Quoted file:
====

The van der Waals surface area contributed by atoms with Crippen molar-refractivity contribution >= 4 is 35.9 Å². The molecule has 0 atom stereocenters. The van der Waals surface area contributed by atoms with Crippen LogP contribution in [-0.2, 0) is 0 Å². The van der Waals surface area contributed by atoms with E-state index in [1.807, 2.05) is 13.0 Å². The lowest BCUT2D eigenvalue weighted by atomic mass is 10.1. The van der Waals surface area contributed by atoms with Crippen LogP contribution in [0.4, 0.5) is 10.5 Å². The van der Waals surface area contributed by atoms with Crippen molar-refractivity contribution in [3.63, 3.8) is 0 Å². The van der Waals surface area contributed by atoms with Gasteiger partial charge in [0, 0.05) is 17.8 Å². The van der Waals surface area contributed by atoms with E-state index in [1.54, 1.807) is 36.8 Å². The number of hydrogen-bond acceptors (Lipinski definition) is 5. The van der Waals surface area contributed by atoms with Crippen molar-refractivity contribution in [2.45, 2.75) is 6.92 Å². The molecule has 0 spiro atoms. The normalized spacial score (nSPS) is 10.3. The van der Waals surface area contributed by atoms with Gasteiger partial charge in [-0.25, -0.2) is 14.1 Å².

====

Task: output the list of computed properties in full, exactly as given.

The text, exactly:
The van der Waals surface area contributed by atoms with Crippen molar-refractivity contribution >= 4 is 35.9 Å². The molecule has 0 atom stereocenters. The van der Waals surface area contributed by atoms with Crippen LogP contribution in [-0.2, 0) is 0 Å². The van der Waals surface area contributed by atoms with E-state index in [1.807, 2.05) is 13.0 Å². The lowest BCUT2D eigenvalue weighted by atomic mass is 10.1. The van der Waals surface area contributed by atoms with Crippen LogP contribution in [0.4, 0.5) is 10.5 Å². The van der Waals surface area contributed by atoms with Crippen molar-refractivity contribution in [3.63, 3.8) is 0 Å². The van der Waals surface area contributed by atoms with Gasteiger partial charge in [0, 0.05) is 17.8 Å². The van der Waals surface area contributed by atoms with E-state index in [1.54, 1.807) is 36.8 Å². The number of hydrogen-bond acceptors (Lipinski definition) is 5. The van der Waals surface area contributed by atoms with Crippen molar-refractivity contribution in [2.45, 2.75) is 6.92 Å². The molecule has 0 spiro atoms. The normalized spacial score (nSPS) is 10.3. The van der Waals surface area contributed by atoms with Gasteiger partial charge in [-0.25, -0.2) is 14.1 Å².